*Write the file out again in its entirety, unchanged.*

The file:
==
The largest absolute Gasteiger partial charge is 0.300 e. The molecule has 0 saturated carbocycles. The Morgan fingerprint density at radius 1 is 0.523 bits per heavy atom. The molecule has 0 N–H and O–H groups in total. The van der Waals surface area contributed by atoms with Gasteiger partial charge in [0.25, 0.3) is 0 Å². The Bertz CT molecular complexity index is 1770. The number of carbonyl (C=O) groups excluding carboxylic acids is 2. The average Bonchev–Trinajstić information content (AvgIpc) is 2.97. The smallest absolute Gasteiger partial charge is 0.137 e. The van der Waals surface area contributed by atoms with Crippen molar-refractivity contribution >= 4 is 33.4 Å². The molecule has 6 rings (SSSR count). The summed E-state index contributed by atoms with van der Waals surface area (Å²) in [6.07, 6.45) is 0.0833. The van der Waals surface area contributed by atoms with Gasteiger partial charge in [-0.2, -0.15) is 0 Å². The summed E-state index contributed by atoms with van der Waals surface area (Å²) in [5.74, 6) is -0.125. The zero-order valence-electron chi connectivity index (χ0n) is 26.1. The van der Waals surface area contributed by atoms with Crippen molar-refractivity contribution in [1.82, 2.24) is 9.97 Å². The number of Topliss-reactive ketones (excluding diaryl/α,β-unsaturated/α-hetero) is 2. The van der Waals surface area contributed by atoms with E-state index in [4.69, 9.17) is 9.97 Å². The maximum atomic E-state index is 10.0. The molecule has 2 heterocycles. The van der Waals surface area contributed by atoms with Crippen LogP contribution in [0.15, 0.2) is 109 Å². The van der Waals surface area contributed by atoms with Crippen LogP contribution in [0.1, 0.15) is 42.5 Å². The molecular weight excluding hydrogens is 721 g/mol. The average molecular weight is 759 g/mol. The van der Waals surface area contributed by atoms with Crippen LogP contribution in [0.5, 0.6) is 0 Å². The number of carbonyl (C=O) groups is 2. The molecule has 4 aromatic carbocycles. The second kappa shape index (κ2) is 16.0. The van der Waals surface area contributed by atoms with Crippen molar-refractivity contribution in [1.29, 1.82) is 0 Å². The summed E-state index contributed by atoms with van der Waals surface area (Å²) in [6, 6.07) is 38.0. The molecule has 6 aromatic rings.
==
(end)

The largest absolute Gasteiger partial charge is 0.300 e. The molecule has 0 saturated carbocycles. The Morgan fingerprint density at radius 1 is 0.523 bits per heavy atom. The molecule has 0 N–H and O–H groups in total. The van der Waals surface area contributed by atoms with Gasteiger partial charge in [0.25, 0.3) is 0 Å². The Bertz CT molecular complexity index is 1770. The number of carbonyl (C=O) groups excluding carboxylic acids is 2. The average Bonchev–Trinajstić information content (AvgIpc) is 2.97. The smallest absolute Gasteiger partial charge is 0.137 e. The van der Waals surface area contributed by atoms with Crippen molar-refractivity contribution >= 4 is 33.4 Å². The molecule has 6 rings (SSSR count). The summed E-state index contributed by atoms with van der Waals surface area (Å²) in [6.07, 6.45) is 0.0833. The van der Waals surface area contributed by atoms with Gasteiger partial charge in [-0.2, -0.15) is 0 Å². The summed E-state index contributed by atoms with van der Waals surface area (Å²) in [5.74, 6) is -0.125. The zero-order valence-electron chi connectivity index (χ0n) is 26.1. The van der Waals surface area contributed by atoms with Crippen molar-refractivity contribution in [1.82, 2.24) is 9.97 Å². The number of Topliss-reactive ketones (excluding diaryl/α,β-unsaturated/α-hetero) is 2. The van der Waals surface area contributed by atoms with E-state index in [4.69, 9.17) is 9.97 Å². The maximum atomic E-state index is 10.0. The molecule has 2 heterocycles. The van der Waals surface area contributed by atoms with Crippen LogP contribution in [0.15, 0.2) is 109 Å². The van der Waals surface area contributed by atoms with Crippen LogP contribution in [0.1, 0.15) is 42.5 Å². The molecular weight excluding hydrogens is 721 g/mol. The average molecular weight is 759 g/mol. The van der Waals surface area contributed by atoms with Crippen LogP contribution in [0.5, 0.6) is 0 Å². The number of carbonyl (C=O) groups is 2. The molecule has 4 aromatic carbocycles. The second kappa shape index (κ2) is 16.0. The van der Waals surface area contributed by atoms with Crippen molar-refractivity contribution in [1.29, 1.82) is 0 Å². The summed E-state index contributed by atoms with van der Waals surface area (Å²) in [6, 6.07) is 38.0. The molecule has 6 aromatic rings.